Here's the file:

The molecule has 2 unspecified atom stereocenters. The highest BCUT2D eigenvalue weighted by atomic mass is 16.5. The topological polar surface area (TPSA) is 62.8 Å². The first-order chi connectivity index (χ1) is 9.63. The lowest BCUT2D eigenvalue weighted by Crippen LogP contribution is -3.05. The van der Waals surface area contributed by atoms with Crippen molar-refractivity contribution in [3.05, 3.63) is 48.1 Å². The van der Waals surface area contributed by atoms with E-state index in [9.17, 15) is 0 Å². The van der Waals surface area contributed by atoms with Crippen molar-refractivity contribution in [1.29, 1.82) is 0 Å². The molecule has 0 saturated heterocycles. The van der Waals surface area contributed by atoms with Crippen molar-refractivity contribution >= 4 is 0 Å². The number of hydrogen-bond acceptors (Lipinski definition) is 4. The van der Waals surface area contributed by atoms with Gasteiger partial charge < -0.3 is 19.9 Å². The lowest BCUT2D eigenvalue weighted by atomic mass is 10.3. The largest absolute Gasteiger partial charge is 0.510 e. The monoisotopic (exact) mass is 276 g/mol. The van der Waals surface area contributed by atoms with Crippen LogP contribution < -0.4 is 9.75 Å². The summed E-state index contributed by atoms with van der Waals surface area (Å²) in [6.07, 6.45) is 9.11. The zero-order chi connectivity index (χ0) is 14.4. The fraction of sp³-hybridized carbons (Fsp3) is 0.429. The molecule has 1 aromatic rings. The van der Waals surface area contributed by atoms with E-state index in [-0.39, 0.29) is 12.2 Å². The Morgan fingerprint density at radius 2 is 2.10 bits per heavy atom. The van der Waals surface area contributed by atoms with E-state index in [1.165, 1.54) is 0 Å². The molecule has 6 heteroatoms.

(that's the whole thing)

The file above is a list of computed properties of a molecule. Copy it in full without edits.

The molecule has 2 unspecified atom stereocenters. The highest BCUT2D eigenvalue weighted by atomic mass is 16.5. The topological polar surface area (TPSA) is 62.8 Å². The first-order chi connectivity index (χ1) is 9.63. The lowest BCUT2D eigenvalue weighted by Crippen LogP contribution is -3.05. The van der Waals surface area contributed by atoms with Crippen molar-refractivity contribution in [3.05, 3.63) is 48.1 Å². The van der Waals surface area contributed by atoms with E-state index in [9.17, 15) is 0 Å². The van der Waals surface area contributed by atoms with Crippen molar-refractivity contribution in [1.29, 1.82) is 0 Å². The molecule has 0 saturated heterocycles. The van der Waals surface area contributed by atoms with Crippen molar-refractivity contribution >= 4 is 0 Å². The number of hydrogen-bond acceptors (Lipinski definition) is 4. The van der Waals surface area contributed by atoms with Gasteiger partial charge < -0.3 is 19.9 Å². The lowest BCUT2D eigenvalue weighted by atomic mass is 10.3. The largest absolute Gasteiger partial charge is 0.510 e. The monoisotopic (exact) mass is 276 g/mol. The van der Waals surface area contributed by atoms with Crippen LogP contribution < -0.4 is 9.75 Å². The summed E-state index contributed by atoms with van der Waals surface area (Å²) in [6.07, 6.45) is 9.11. The zero-order chi connectivity index (χ0) is 14.4. The fraction of sp³-hybridized carbons (Fsp3) is 0.429. The molecule has 1 aromatic rings. The van der Waals surface area contributed by atoms with E-state index in [-0.39, 0.29) is 12.2 Å². The Morgan fingerprint density at radius 2 is 2.10 bits per heavy atom. The van der Waals surface area contributed by atoms with E-state index in [1.165, 1.54) is 0 Å². The molecule has 6 heteroatoms.